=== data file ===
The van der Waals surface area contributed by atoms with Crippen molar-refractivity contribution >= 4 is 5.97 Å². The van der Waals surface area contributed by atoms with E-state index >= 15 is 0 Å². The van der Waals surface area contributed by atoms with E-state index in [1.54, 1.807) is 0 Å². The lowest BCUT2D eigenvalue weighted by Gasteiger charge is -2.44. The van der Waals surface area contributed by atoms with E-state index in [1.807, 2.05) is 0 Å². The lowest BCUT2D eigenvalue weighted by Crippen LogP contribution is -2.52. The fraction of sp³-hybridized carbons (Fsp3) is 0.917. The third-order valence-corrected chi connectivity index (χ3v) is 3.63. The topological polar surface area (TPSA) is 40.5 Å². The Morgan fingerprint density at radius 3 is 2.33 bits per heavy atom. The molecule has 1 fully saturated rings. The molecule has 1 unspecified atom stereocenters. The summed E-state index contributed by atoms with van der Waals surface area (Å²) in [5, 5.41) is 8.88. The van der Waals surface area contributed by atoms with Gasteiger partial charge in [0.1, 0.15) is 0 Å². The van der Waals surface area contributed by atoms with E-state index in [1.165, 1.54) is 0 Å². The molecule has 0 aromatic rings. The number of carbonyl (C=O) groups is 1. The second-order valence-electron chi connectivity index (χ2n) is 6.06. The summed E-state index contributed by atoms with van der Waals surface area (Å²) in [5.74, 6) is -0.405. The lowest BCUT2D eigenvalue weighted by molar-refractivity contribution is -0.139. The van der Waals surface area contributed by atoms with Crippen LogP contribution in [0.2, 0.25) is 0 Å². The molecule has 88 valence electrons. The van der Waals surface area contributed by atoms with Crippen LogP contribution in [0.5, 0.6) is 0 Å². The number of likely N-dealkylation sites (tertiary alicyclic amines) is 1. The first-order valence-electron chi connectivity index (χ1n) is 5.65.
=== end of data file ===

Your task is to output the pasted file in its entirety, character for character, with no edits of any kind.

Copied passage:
The van der Waals surface area contributed by atoms with Crippen molar-refractivity contribution >= 4 is 5.97 Å². The van der Waals surface area contributed by atoms with E-state index >= 15 is 0 Å². The van der Waals surface area contributed by atoms with E-state index in [1.54, 1.807) is 0 Å². The lowest BCUT2D eigenvalue weighted by Gasteiger charge is -2.44. The van der Waals surface area contributed by atoms with E-state index in [1.807, 2.05) is 0 Å². The lowest BCUT2D eigenvalue weighted by Crippen LogP contribution is -2.52. The fraction of sp³-hybridized carbons (Fsp3) is 0.917. The third-order valence-corrected chi connectivity index (χ3v) is 3.63. The topological polar surface area (TPSA) is 40.5 Å². The Morgan fingerprint density at radius 3 is 2.33 bits per heavy atom. The molecule has 1 fully saturated rings. The molecule has 1 unspecified atom stereocenters. The summed E-state index contributed by atoms with van der Waals surface area (Å²) in [5, 5.41) is 8.88. The van der Waals surface area contributed by atoms with Gasteiger partial charge in [0.1, 0.15) is 0 Å². The van der Waals surface area contributed by atoms with E-state index in [1.165, 1.54) is 0 Å². The molecule has 0 aromatic rings. The number of carbonyl (C=O) groups is 1. The second-order valence-electron chi connectivity index (χ2n) is 6.06. The summed E-state index contributed by atoms with van der Waals surface area (Å²) in [5.74, 6) is -0.405. The lowest BCUT2D eigenvalue weighted by molar-refractivity contribution is -0.139. The van der Waals surface area contributed by atoms with Crippen LogP contribution in [0.2, 0.25) is 0 Å². The molecule has 88 valence electrons. The van der Waals surface area contributed by atoms with Crippen LogP contribution in [0.5, 0.6) is 0 Å². The number of likely N-dealkylation sites (tertiary alicyclic amines) is 1. The first-order valence-electron chi connectivity index (χ1n) is 5.65.